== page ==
Oil Rises With Global Economic Data Pointing to Demand Rebound
(Bloomberg) -- Oil advanced as expectations for shrinking American crude and gasoline stockpiles added to signals that a demand recovery may be on the horizon in the U.S. and China.
Futures edged 0.4% higher in New York on Tuesday, tracking a move higher in U.S. equities to fresh records. U.S. manufacturing expanded in August at the fastest pace since late 2018 and a private gauge of China factory activity last month grew at the quickest pace since January 2011.
Prices extended gains in after-market trading as data from the industry-funded American Petroleum Institute showed U.S. crude inventories declined more than 6 million barrels last week. Both gasoline and distillate supplies also decreased, the API report showed. The U.S. government will release its supply tally on Wednesday.
“Gasoline inventories are getting pretty close to levels of last year at this time,” said Tom Finlon of GF International. “It’s indicative that demand is coming back a little bit.”
Still, U.S. gasoline inventories remain at the highest seasonal level in decades with the pandemic discouraging Americans from traveling.
U.S. benchmark crude futures are rallying after posting a fourth straight monthly gain in August in the wake of shrinking domestic inventories and with the Organization of Petroleum Exporting Countries committed to showing restraint on production. Goldman Sachs Group Inc. said earlier this week that fundamentals appear skewed toward a faster-than-expected rebalancing in 2021 due to the rising likelihood of a vaccine next spring and discipline by OPEC+ and shale producers.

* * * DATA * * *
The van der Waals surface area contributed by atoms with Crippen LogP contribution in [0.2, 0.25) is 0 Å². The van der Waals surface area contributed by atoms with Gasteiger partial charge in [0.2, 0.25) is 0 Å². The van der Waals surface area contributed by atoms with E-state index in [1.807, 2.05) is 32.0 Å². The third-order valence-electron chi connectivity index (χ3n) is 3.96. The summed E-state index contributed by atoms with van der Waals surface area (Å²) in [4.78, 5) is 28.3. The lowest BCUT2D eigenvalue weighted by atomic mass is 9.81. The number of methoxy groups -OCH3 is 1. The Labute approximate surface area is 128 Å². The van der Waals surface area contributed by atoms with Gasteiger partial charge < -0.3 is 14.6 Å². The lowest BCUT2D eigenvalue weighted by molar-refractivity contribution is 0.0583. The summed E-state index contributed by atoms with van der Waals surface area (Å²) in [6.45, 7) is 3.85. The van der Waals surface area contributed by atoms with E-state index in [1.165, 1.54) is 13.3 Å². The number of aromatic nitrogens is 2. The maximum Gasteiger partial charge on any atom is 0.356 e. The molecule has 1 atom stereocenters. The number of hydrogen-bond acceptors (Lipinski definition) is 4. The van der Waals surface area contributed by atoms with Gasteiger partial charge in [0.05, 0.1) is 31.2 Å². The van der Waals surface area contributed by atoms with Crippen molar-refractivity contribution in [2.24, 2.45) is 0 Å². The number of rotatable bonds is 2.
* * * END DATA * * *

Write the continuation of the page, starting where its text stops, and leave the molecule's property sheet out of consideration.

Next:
“As we’re seeing a little bit more economic recovery and especially as we see easing of some travel restrictions, we expect people to increase their petroleum demand,” supporting prices, said Gary Cunningham, director of market research at Tradition Energy.
Meanwhile, observed flows of crude and condensate leaving Iran last month fell to the lowest level since February, according to tanker-tracking data monitored by Bloomberg. Saudi Arabia’s observed crude exports rose slightly in August as the OPEC+ alliance relaxed output cutbacks, monthly tanker-tracking data compiled by Bloomberg show.
Still, longtime laggards Nigeria and Iraq appear to be adhering to additional compensatory cuts, with OPEC’s monthly crude production in August rising by only half the amount permitted under their agreement.
In physical markets, Heavy Western Canadian Select’s discount for October against WTI futures narrowed to $9.85 a barrel, the first time the discount fell below $10 since Aug. 17, NE2 Group data show. The price surge comes as Inter Pipeline Ltd. shut the west segment of its Polaris pipeline, which supplies condensate used to dilute bitumen produced in the oil-sands mining region, following a spill.
The coronavirus pandemic is continuing to wreak havoc on major shale drillers and oil-field service companies. Schlumberger -- the world’s top oilfield-services company -- agreed to sell its U.S. and Canadian fracking business, abandoning the work that spawned the past decade’s North American oil boom.
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